Signs of Spring: Book Club Round-Up


Time to start April’s book club selection, The Convert, by Deborah Baker. Says Bookforum’s reviews editor Michael Miller: “I think Stephen Elliott has good taste, so I usually check out what he chooses for his reading group at The Rumpus. That’s how I heard about Deborah Baker’s The Convert.”

For May, book club editors just couldn’t make up their minds, so they’re trying something unusual: half of book club members will receive Daniel Orozco‘s story collection Orientation, while the other half will get Tayari Jones‘s Silver Sparrow. It’s a mystery flavor surprise!

Today marks the first day of National Poetry Month, and The Rumpus will feature a new poem every day. First on the queue: a poem by Shane Book, author of poetry club selection Ceiling of Sticks.

Jim Shepard‘s You Think That’s Bad is blowing up. The reviews published in the last week or two are too many to count, but here’s a selection of some of the more notable:

  • NPR shows how You Think That’s Bad orbits around the theme of disaster.
  • The Plain Dealer thinks the novel’s characters don’t harbor much emotion.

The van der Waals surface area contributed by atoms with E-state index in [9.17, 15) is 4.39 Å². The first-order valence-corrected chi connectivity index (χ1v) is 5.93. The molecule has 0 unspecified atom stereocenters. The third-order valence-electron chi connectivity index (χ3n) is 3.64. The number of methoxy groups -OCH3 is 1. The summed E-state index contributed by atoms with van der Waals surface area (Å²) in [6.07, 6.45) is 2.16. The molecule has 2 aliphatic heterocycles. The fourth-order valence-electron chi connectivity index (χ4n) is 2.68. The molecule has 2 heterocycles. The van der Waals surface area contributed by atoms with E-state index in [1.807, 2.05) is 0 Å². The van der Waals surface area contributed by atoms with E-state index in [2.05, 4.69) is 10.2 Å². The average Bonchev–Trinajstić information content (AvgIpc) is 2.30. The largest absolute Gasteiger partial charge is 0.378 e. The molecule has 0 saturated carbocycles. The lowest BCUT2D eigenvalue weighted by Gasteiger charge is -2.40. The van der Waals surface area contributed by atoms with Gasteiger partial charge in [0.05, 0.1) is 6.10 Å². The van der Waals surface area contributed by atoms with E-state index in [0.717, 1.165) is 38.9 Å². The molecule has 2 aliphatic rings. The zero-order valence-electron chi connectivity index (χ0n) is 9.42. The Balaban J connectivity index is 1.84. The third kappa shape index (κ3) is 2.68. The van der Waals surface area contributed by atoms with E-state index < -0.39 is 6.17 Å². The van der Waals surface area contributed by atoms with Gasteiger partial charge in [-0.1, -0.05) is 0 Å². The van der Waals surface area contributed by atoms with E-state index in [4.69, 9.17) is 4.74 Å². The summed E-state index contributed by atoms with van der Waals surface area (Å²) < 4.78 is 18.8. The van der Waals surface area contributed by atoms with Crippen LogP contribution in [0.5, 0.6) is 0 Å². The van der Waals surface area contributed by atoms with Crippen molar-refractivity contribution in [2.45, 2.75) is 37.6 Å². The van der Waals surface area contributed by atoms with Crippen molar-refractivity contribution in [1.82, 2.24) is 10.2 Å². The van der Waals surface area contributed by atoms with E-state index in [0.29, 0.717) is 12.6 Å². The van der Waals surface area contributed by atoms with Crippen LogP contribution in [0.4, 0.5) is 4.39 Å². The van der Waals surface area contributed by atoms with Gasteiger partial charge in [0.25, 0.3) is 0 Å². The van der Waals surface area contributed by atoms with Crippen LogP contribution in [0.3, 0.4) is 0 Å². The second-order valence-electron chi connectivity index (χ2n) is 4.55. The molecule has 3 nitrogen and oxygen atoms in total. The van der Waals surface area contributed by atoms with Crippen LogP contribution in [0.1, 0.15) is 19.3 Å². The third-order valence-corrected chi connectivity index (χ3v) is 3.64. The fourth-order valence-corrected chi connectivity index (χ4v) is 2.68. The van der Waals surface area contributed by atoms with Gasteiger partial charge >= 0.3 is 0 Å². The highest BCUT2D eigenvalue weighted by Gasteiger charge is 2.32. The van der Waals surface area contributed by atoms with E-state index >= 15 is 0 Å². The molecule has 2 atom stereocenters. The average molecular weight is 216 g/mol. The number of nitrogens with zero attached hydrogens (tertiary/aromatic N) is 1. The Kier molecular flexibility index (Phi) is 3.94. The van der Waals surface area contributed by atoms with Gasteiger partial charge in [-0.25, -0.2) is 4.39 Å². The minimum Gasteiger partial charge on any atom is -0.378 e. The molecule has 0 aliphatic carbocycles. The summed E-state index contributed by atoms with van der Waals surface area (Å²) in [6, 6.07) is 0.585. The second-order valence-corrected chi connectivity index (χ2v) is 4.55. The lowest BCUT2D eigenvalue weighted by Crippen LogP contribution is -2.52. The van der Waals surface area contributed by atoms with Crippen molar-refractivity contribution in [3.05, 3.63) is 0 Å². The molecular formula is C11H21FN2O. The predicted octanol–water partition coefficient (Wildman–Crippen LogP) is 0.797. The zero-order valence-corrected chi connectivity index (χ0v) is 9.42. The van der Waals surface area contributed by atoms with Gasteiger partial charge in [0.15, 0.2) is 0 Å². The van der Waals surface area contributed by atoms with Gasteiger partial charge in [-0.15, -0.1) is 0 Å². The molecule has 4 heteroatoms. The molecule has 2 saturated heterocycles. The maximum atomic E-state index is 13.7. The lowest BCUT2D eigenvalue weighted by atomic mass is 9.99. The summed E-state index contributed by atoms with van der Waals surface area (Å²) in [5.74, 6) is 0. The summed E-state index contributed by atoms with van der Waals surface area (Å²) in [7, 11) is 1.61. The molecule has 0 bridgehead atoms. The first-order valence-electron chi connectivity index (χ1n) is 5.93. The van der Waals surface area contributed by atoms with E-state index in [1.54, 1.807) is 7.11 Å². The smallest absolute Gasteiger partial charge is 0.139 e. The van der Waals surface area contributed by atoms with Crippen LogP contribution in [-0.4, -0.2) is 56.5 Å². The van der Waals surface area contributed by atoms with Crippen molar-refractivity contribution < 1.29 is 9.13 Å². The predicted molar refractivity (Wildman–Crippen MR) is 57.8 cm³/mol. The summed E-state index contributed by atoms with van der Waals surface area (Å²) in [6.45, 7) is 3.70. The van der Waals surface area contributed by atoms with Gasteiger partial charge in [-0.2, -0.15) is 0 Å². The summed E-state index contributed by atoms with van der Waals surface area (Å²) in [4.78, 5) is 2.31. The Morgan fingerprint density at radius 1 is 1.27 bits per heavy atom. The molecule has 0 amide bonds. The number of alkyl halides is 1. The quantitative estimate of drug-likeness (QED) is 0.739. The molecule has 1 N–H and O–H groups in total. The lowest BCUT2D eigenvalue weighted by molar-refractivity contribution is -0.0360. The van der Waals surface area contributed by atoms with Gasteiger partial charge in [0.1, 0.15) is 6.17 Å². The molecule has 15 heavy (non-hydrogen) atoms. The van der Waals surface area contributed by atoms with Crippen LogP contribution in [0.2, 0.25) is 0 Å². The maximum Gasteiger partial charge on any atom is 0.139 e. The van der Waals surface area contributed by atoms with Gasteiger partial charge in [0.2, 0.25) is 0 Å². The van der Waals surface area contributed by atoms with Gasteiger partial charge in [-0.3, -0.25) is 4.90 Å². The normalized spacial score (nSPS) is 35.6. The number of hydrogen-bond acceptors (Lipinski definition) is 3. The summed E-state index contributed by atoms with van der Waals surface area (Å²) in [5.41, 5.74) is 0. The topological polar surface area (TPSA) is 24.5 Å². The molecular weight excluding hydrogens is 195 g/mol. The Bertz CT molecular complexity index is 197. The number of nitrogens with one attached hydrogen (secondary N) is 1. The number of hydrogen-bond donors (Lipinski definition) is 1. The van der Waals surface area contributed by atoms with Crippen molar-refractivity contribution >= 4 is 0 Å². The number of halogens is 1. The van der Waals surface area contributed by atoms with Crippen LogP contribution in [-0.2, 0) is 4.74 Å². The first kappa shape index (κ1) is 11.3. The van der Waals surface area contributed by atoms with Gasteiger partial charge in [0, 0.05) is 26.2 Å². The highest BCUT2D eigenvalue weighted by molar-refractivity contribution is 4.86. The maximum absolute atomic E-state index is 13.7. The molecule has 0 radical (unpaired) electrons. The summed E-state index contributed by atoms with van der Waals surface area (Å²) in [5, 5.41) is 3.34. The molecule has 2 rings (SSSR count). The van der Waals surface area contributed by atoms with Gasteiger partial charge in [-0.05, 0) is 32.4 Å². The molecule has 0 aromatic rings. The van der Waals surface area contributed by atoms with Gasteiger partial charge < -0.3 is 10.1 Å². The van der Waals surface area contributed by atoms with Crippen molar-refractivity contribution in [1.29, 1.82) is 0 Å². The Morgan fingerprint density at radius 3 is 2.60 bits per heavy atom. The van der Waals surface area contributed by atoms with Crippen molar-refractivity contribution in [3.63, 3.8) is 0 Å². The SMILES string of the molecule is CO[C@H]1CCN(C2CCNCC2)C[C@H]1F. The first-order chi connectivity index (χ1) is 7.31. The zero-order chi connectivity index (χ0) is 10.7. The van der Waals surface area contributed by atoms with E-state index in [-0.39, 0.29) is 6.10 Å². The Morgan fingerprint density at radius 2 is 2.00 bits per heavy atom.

• The Kansas City Star takes a look at peculiar professions within the novel.
  • “In Shepard’s hands the sense of doom is often transformed by the biting wit and his deep affection for his characters and their fates,” writes The Boston Globe.
  • The Daily Beast calls Shepard “the most ambitious story writer around.”
  • The Faster Times says Shepard is “author as moonwalker, bounding lightly across such varied terrain, effortless and graceful.”
  • “Mr. Shepard makes you forget his copious research as you’re pulled into his exotic imagination,” writes The Wall Street Journal, though it also warns: “pick and choose these Shepard stories over time. Despite its varied subject matter, You Think That’s Bad, when read all at once, feels oddly uniform

Book Club member Josh Anastasia reviews our March pickLydia Yuknavitch‘s The Chronology of Water.

Barbara King, from Science and Religion Today, writes about rock passages interlaced through Yuknavitch’s writing: “No animism-account, geological discourse, or close-schist encounter ever made me see rocks and feel rocks like Yuknavitch has.”

Adam Levin‘s The Instructions was chosen as a finalist for the NY Public Library’s 2011 Young Lions Fiction Award, along with John Brandon‘s Citrus County. Both books were published by McSweeney’s Press.

Maddie Oatman has interviewed musicians and writers for The Rumpus. She's the research editor at Mother Jones, where she also writes. A Boulder transplant, she can often be found on her bike, skis, or cooking with vegetables, and she wrote her English thesis on a gay red-winged monster and Billy the Kid. Follow her on Twitter or read occasional musings on her blog Oats. More from this author →